No One Knows How to Feel About The Ex-Im Bank- If They Even Know What It Is

November 2017

Discussion on the merit of the Export-Import bank is one of those political issues that seems to bring out strong, polarizing opinions by those who are familiar with the bank and it’s functions. Looking outside of those that follow economics and politics closely, the average citizen actually has little knowledge on what the bank does. There are explainer articles titled “Stop pretending you know what the Export-Import Bank is” and Anderson Cooper stopped a presidential nominee debate between Bernie Sanders and Hillary Clinton to explain to viewers what the export-import bank was, saying, “in case everybody isn’t as wonkish as all of us on the stage here.”

The Export-Import Bank, commonly referred to as the “Ex-Im bank”, is a government agency that exists to help American small businesses compete internationally. They do this by providing loans for companies that could not get backing from the private sector. They are an export credit agency, the safety net of insurance that the customer will receive their product and the company will receive their payment. Risk involved with doing business globally is drastically reduced, helping open up the international playing field to small businesses across the country.

Banks like Ex-Im are not unique to the United States, there are more than 80 export credit agencies, or ECA’s, across the world, and nearly every major country has one. In the grand scheme of things, it seems it would be expected of the United States to have an ECA to match the rest of the global super power countries and give our own businesses as much as a matching step-up as we can, but in fact many right-leaning, and a few left-leaning, people vehemently criticize the bank and think it should be abolished. In theory, the logic behind the bank seems sound, but many people seem to disagree on the effectiveness on the bank. There has been much dispute on the specific numbers, Ex-Im bank claims it will earn $1.4 billion per year in the next decade, while the Congressional Budget Office, factoring in a different calculation of how market risk is assessed, says it will increase our deficit by $2 billion over the next decade. The main argument for the shut down of Ex-Im is exemplified by the “Bank of Boeing” nickname critics began calling the bank, criticizing it’s support of the large airline exporter, Boeing, when it was created to help small businesses. Advocates of the bank claim the criticism to be unfair

and stem from a lack of understanding of Ex-Im. The only thing to be sure about is across the board, Ex-Im remains an extremely polarizing topic depending who you ask.

Eric Petersen, a policy analyst at AFP, says, “Boeing has no trouble accessing financing, taxpayers should not be supporting their exports to our supposed competitors.” This voices the argument that the taxpayer pays for Ex-Im. An Ex-Im supporter would argue back that the bank is actually independent and self-sufficient, it’s interest rate covers the operational costs, not costing the taxpayer any money. All of this, of course, goes back to the numbers and who has the right ones, as the dispute remains over the correct way to factor in market risk.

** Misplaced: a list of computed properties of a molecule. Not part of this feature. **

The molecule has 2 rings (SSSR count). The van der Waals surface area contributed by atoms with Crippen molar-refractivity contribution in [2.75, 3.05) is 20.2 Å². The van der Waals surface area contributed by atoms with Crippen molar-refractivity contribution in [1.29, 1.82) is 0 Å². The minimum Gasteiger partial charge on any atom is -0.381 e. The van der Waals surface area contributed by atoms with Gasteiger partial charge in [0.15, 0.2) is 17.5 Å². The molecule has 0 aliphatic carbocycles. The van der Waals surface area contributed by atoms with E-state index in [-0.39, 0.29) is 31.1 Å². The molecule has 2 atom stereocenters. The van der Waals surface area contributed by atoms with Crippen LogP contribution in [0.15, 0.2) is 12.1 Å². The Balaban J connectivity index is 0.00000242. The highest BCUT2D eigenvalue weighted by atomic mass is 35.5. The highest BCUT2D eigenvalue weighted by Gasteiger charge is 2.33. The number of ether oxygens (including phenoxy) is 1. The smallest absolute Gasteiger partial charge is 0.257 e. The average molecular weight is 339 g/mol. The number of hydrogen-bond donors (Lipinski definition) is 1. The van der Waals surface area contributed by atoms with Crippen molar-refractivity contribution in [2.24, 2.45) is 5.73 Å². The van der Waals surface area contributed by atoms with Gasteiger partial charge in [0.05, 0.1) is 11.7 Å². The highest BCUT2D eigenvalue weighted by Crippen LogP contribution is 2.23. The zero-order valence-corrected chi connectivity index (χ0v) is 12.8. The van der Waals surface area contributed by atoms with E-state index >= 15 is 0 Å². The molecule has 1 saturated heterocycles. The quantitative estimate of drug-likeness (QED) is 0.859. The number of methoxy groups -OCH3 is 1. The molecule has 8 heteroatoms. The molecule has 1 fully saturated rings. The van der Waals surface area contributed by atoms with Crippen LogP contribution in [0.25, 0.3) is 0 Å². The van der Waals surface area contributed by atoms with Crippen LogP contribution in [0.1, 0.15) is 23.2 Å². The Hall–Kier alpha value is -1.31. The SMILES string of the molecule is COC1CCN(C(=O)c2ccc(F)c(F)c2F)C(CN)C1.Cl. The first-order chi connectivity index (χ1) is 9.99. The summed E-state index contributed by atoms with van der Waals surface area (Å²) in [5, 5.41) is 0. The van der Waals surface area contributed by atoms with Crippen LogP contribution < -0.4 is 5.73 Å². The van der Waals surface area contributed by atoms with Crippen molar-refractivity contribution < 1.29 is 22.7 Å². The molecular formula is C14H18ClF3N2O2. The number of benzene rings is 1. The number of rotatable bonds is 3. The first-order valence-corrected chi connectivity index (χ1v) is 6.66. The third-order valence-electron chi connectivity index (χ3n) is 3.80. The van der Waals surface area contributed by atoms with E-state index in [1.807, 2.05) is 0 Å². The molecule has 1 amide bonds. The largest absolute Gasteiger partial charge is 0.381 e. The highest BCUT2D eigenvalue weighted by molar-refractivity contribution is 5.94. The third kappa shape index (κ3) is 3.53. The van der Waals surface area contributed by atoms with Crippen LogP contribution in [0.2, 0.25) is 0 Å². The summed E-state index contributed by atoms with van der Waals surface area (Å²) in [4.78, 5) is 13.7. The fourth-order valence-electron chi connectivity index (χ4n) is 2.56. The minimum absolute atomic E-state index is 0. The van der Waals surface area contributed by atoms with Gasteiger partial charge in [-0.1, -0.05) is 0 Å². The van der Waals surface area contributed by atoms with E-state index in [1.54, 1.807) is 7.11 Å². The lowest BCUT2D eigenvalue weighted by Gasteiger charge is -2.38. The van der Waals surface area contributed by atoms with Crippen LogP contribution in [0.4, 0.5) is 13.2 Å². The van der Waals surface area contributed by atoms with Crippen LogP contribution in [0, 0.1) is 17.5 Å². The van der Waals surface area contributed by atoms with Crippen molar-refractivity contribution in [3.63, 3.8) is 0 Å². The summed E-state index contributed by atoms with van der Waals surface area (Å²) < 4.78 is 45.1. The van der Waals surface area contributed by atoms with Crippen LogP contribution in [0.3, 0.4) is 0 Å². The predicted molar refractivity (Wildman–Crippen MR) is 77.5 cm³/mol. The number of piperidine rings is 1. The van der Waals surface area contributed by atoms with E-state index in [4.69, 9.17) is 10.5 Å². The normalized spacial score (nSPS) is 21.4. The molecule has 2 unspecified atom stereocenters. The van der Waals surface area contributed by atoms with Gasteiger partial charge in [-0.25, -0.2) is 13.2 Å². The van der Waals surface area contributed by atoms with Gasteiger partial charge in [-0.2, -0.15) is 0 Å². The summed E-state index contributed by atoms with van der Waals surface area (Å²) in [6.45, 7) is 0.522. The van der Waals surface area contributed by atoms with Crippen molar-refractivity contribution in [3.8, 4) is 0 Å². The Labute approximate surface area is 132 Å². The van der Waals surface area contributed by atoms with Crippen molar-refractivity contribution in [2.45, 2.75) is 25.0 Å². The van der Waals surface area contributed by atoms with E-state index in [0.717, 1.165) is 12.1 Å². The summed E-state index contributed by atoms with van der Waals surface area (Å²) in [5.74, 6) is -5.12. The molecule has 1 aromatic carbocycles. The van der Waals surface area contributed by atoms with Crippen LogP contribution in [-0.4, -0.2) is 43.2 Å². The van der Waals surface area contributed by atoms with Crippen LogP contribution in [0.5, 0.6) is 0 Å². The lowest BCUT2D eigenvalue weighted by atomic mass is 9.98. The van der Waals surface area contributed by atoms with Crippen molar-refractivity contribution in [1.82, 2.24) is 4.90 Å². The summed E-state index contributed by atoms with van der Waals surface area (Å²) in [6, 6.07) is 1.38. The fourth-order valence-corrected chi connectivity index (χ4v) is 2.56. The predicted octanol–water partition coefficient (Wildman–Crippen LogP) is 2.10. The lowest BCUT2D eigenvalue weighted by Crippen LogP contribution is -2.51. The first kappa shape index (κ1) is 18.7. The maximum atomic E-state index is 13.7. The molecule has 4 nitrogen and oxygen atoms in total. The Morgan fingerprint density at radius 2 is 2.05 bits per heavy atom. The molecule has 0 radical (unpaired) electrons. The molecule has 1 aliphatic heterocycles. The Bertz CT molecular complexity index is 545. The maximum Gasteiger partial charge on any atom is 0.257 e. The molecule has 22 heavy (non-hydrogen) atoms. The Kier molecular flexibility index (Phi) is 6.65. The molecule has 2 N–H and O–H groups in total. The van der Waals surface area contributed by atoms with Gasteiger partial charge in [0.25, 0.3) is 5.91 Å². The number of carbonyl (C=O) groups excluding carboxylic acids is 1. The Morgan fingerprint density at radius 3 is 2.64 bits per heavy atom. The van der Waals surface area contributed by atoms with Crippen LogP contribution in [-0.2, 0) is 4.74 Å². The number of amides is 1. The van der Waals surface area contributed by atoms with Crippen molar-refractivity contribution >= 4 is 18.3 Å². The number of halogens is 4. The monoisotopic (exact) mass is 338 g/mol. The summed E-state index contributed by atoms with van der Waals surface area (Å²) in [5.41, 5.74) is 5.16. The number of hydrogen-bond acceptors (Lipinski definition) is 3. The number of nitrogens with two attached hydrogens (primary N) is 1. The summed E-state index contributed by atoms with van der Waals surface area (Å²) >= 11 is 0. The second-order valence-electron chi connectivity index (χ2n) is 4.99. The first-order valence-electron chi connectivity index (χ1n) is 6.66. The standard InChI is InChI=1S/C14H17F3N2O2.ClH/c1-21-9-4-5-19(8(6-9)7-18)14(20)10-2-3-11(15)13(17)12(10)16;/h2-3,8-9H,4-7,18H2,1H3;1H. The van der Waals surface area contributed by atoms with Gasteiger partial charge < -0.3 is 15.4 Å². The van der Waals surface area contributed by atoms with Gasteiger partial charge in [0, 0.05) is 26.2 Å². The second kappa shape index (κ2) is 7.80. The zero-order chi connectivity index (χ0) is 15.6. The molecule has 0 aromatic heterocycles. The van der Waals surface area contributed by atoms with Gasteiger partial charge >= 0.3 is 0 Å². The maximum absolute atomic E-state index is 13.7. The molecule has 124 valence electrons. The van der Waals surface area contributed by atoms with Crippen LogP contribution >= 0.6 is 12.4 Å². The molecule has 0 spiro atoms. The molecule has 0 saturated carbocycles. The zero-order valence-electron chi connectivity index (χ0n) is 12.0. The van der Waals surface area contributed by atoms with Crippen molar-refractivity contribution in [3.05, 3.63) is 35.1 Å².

Even Bernie Sanders, an unapologetically leftist politician, sides with the majority right-wing criticizers and argues Ex-Im is “picking winners and losers” and accuses the bank of cronyism.

Policy analysts, politicians, and economic experts argue about the intricacies and specifics of the bank and it’s efficiency endlessly. The story is different though among many small business owners, who also consider themselves proficient in understanding how the Ex-Im bank works. They, understandably so, see the Ex-Im bank through a much smaller lens of “How is the bank helping me, individually?” They see the bank in action, and have first-hand knowledge of being helped, or seeing colleagues being helped by the services of Ex-Im. A baby clothing company in New York, Cozy Cocoon, does nothing but sing Ex-Im’s praises, pointing directly to Ex-Im as the reason for new clientele. Ex-Im made them $34,100 dollars since 2014, and supports two of their jobs.

Michael Nicoletta, small business owner of a jewelry boutique, also sees Ex-Im as incredibly worthwhile. “The goal of every small business is to expand, and the wall you hit when trying to connect with a potential client outside of America can be pretty much insurmountable. If we want jobs to stay here, if we want our businesses to thrive, our economy to do well, we need the Export-Import Bank to help us get over that wall.”

The heart of each side, for or against the continuation of the Ex-Im Bank, seems to always just come down to the timeless and unsolvable debate on how much government should be involved with the market. The only certainty of the bank’s future is that there will always be avid supporters and criticizers, across all spectrums.

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